Billy Faedo was stopped at a Tampa intersection on Christmas Eve when his light turned green. He prepared to turn left when a scooter flew past the front-end of his car.
The helmet-less rider had just run a red light.
"I could have just punched it, and this guy would have been on my hood," said Faedo, 63. "I could have messed up his Christmas, and he could have messed up my Christmas."
That's why Faedo said he gives the green light to red light cameras. A lot of people in Tampa Bay feel the same way.
A recent St. Petersburg Times/Bay News 9 telephone poll showed robust support — 64 percent — for using surveillance cameras to catch and ticket red light runners.
The poll surveyed 600 residents of Hillsborough and Pinellas counties and had a margin of error of 4 percentage points. The poll reflected the rapid political and public approval red light cameras have gained in both counties.
In Hillsborough, where the county and the city of Temple Terrace already use cameras, 67 percent of residents support the devices. The city of Tampa is now taking bids for its own system. (The poll's margin of error in each county was 5.7 points.)
Support was 61 percent in Pinellas, where five cities have approved red light cameras. This month, Clearwater and Oldsmar voted to join Kenneth City, South Pasadena and St. Petersburg. In Pasco, Port Richey also recently voted to install the cameras.
Proponents say red light cameras are a valuable safety tool aimed at preventing the kind of dangerous broad-side crashes that can occur when a vehicle runs a red light. Signs warn drivers about the cameras before they cross an intersection.
"It's behavior modification," said Hillsborough sheriff's Col. Greg Brown. "It changes drivers' habits, and it's able to cover an intersection 24 hours a day, seven days a week.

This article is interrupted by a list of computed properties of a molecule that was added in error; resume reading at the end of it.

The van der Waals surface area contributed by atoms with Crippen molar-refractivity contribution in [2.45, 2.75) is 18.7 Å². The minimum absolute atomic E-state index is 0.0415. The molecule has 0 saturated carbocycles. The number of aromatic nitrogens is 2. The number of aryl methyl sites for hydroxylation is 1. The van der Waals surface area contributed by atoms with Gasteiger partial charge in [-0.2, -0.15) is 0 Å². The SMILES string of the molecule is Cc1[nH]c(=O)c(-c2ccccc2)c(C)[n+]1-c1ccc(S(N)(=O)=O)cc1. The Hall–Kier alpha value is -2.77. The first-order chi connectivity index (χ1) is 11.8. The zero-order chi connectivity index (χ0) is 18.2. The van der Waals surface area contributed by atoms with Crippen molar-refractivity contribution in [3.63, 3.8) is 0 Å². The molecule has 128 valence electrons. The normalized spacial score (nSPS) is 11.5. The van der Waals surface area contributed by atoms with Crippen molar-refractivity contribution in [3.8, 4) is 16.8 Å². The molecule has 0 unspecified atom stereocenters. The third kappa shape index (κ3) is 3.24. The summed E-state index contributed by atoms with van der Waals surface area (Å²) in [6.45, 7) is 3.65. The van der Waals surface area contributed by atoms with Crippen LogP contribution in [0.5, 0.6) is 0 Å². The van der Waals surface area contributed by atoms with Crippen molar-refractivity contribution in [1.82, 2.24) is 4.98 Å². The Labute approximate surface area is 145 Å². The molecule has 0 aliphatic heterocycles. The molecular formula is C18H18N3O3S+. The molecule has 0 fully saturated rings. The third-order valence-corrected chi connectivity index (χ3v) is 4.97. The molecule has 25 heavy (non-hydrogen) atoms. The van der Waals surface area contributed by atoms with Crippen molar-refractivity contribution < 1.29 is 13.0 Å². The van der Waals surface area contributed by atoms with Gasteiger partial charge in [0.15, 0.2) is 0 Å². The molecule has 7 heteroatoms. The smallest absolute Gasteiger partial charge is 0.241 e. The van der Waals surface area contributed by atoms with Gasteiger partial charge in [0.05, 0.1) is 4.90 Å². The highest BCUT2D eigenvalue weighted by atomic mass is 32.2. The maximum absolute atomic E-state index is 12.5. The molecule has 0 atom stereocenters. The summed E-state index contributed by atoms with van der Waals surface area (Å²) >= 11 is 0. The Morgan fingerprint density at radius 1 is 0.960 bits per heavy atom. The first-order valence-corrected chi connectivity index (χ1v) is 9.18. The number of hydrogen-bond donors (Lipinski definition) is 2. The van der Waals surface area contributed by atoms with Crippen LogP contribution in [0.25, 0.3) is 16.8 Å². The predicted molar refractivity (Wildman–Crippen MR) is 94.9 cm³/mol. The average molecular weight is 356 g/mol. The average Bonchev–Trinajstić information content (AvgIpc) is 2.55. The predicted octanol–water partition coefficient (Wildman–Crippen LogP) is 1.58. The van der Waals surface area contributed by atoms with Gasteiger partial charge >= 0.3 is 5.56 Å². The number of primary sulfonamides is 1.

The Sheriff's Office began handing out $158 citations in December 2009, and by November had issued 24,000. The agency thinks the cameras have reduced crashes but has yet to release numbers showing that.
Brown said the cameras are also more efficient than having deputies stake out unsafe intersections. Faedo, a Tampa resident and retired investigator with the Hillsborough State Attorney's Office, said that's also why he favors them.
"It can free up some law enforcement officers to do other street policing," he said.
Jacquelyn Keup, 72, a semiretired broadcaster in Clearwater, said the cameras sound like a good solution to a problem.
"I see too many people going through yellow lights, and they're not even supposed to be doing that," she said. "I think it will stop cars from racing through."
But opponents say the cameras are a moneymaker for municipalities pushed by private companies that market the cameras. They point to studies that show red light cameras don't significantly reduce crashes or save lives, and in some cases lead to more accidents — like rear-end crashes caused by drivers who slam on the brakes at a light.
"There's a lot of abuse of red light camera systems being used as revenue generators," said Matt Florell, 35, the software company president who started stpetecameras.org to advocate against that city's decision to install the cameras.
"There's a lot of evidence to show there are more effective ways of dealing with red light runners than making people more nervous."
He also said that polls showing support for the cameras can be flawed. He cited Houston, where polls showed support for red light cameras. But 53 percent voted against the measure in November.
After several stops and starts, the Brooksville City Council in Hernando County voted in August to end a two-year red light camera program.
They did so despite police Chief George Turner's assertion that the cameras had made four intersections safer.
Pierre Desjardins, the 54-year-old owner of the Hill House Bed and Breakfast, helped lead the charge against Brooksville's cameras. The town is safer without the cameras, he said. He also said statistics showed the cameras mostly caught tourists.
"If 97 percent of the tickets were going to out-of-towners," he said, "then there is no behavior modification going on.''
George Miller, 32, a married father of one in Clearwater, is also against the cameras. They're just too invasive, he said.
"I think if we allow the cameras there, then the next thing you know there's going to be cameras on every other corner," he said. "I think it's a violation of privacy."